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10:58 am
Thu May 3, 2012

Congressman calls for hearing on Google Street View data

Originally published on Thu May 3, 2012 9:59 am

Google may be facing new investigations into its Street View program, which collected 600 gigabytes of personal data including e-mails, passwords, pictures and web searches while its vehicles roamed the streets.

This is not a new story. It goes back to 2010, when the Europeans ruled Google broke the law. But the story picked up steam again late last month, when Google released a full FCC report that revealed the snooping was not accidental. Instead, as The Los Angeles Times reported on Friday, "the engineer who intentionally wrote the software code that made it possible for Street View cars to capture emails, passwords and other data from unprotected wireless networks told fellow engineers and a senior manager that he had done so."

Today's news is that European regulators may reopen the probe into the program. The New York Times reports:

"Many regulators in Europe feel misled by Google in the matter, said Jacob Kohnstamm, a Dutch regulator who is the chairman of the top European privacy panel. He called for a stronger global response.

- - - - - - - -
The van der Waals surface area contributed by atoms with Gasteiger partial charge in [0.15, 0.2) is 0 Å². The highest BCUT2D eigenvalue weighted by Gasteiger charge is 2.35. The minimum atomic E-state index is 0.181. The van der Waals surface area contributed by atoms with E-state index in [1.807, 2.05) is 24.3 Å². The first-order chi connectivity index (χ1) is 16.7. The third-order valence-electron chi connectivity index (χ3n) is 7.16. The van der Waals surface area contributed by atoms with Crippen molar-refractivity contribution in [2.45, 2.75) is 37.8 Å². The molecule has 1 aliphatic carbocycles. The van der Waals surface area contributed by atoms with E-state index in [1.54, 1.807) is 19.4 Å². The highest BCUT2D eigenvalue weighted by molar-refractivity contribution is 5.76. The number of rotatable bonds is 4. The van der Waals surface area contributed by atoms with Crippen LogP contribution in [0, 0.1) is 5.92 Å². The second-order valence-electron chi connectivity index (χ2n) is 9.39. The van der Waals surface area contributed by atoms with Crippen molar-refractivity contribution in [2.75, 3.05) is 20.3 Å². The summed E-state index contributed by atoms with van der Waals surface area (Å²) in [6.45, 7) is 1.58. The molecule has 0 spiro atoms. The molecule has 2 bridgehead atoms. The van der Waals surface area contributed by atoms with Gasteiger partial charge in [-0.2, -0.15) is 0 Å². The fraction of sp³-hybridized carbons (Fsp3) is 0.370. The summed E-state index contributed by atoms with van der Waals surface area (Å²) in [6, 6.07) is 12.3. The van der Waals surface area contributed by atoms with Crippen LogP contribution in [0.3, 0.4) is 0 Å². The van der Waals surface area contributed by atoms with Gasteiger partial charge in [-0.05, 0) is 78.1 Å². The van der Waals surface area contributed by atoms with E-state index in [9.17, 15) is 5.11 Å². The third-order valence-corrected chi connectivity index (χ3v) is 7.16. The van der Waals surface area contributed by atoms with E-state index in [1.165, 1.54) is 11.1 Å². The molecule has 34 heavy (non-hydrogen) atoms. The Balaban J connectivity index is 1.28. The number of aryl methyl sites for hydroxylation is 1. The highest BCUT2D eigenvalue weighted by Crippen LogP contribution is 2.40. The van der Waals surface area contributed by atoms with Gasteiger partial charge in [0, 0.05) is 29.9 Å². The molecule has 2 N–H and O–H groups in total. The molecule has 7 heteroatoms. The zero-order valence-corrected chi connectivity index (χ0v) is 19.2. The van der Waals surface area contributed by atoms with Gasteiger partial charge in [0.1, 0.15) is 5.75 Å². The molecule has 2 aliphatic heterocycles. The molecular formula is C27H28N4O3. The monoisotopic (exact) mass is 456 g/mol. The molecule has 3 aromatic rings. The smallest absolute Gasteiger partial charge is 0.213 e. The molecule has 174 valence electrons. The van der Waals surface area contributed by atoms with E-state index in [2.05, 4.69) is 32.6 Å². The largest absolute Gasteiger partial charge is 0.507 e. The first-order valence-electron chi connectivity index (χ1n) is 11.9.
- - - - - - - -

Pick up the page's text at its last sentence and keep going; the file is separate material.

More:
"'It is time for data protection authorities around the world to work together to hold the company accountable,' Mr. Kohnstamm said.

"Google executives, he said, had reassured European lawmakers, often in personal appearances, that the data collection, which was illegal in Europe, was unintentional and the work of one engineer working secretly."

Also, yesterday, Rep. Ed Markey from Massachusetts called "for an immediate Congressional hearing to get to the bottom of this very serious situation."

"Google needs to fully explain to Congress and the public what it knew about the collection of data through its Street View program, why it impeded the FCC investigation, and what it is doing to ensure appropriate privacy safeguards are in place to protect consumer's personal information," Markey said in a statement.

Copyright 2012 National Public Radio. To see more, visit http://www.npr.org/.

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